A Mentor’s Role in a Learner’s Life & 5 Goal Setting Tips

A mentor’s role in a student’s life is highly significant. A mentor is someone who guides a learner throughout their journey to break the barriers that might stand in their way to success.

Per Scholas offers supplemental mentorship to all its learners in addition to their training. Our mentors are career coaches, financial coaches, and instructors, all who believe that maintaining an open line of communication with our learners is essential to their success. But how exactly are mentors influencing our learners’ experiences not only during their time at Per Scholas but also after graduating? How are our learners prepared to navigate a job market that grows continuously and becomes more demanding every day? Hear from some of our Per Scholas’ mentors about the benefits, activities, and advice for career success:.

 

How mentors help learners

One of the many ways a mentor can help our learners is “by ensuring that they are equipped with proper knowledge and skills necessary to be marketable in the workforce, as well as enhance confidence in areas that learners might feel incompetent in, and accommodate time outside traditional class to provide a more personal learning experience” according to Deandre Branch (Manager, Career Advancement – Dallas). 

Mentorship can be as broad or as specific as learners need it to be. One way Kelsey Briggs (Senior Manager, Career Solutions, Chicago) provides mentorship is by sharing information about the job market opportunities in the area and also offers feedback to learners about their job search materials, networking and communication skills.

“We guide them through their next career move, salary negotiation, and even when the right time is to move on to a new opportunity.”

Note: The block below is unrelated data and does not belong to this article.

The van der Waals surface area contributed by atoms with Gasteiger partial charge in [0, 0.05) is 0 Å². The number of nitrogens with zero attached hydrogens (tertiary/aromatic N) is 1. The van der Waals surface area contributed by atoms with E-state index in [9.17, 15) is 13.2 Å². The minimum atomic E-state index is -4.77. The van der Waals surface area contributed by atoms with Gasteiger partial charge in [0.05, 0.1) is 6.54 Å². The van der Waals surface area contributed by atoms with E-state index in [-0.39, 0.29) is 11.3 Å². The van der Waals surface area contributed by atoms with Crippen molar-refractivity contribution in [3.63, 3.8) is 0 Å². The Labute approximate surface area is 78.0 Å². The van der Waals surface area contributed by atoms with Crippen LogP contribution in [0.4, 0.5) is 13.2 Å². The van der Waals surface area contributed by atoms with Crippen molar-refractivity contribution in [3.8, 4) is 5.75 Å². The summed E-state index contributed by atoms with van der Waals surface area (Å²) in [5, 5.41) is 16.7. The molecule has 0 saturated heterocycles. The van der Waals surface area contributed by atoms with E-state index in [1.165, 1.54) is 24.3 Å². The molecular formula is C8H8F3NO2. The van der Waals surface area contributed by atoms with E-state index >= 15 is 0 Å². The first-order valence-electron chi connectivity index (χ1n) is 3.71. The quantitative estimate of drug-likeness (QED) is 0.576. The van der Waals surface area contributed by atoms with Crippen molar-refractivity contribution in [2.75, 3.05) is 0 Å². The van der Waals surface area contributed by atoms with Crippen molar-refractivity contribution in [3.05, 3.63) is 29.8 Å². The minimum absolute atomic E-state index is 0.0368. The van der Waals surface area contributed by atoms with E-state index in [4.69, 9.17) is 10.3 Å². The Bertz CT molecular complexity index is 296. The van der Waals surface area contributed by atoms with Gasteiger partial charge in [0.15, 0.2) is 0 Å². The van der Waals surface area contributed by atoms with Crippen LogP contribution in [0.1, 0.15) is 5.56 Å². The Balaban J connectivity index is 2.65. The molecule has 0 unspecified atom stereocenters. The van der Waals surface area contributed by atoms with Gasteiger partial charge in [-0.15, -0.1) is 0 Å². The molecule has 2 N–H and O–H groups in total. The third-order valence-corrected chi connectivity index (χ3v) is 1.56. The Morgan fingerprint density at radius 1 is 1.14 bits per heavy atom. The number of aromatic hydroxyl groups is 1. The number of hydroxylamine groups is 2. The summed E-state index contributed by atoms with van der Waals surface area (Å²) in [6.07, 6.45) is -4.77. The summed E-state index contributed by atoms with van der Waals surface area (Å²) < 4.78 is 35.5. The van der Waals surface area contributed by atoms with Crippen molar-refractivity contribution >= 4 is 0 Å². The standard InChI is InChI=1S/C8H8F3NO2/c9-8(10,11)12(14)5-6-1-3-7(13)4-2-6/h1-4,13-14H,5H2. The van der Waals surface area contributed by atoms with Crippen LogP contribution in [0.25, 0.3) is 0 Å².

It is also important to remember that the relationship between mentor and mentee, in this case, our learners, is a safe, free of judgment space, and encourages learners to share their personal challenges and create an effective plan of action. “I focus on mentoring my learners with my life expertise and best professional practices. I also hold one on one meetings with my learners, and together we create an effective plan to address them,” shares Jose Jurado (Senior Manager, Career Advancement, New York).

 

What to do with a mentor

It is essential to understand what activities learners can participate in with their mentors during the mentoring process. Our mentors in Boston and Detroit agree that having a set time to connect and check-in regularly is fundamental to building a fruitful relationship between mentor and learner. Equally important is to talk openly. Honest feedback is one of the many benefits of mentorship. However, this can only be effective if there is an open communication line between the mentor and the learner. As Kelsey Briggs explains: “As we get to know each other, we can offer information on how others might perceive us, how we could get ahead, or how we can reach our goals.  The mentor/mentee relationship isn’t fixed, either. A strong relationship will have you sometimes offering advice and sometimes receiving it.”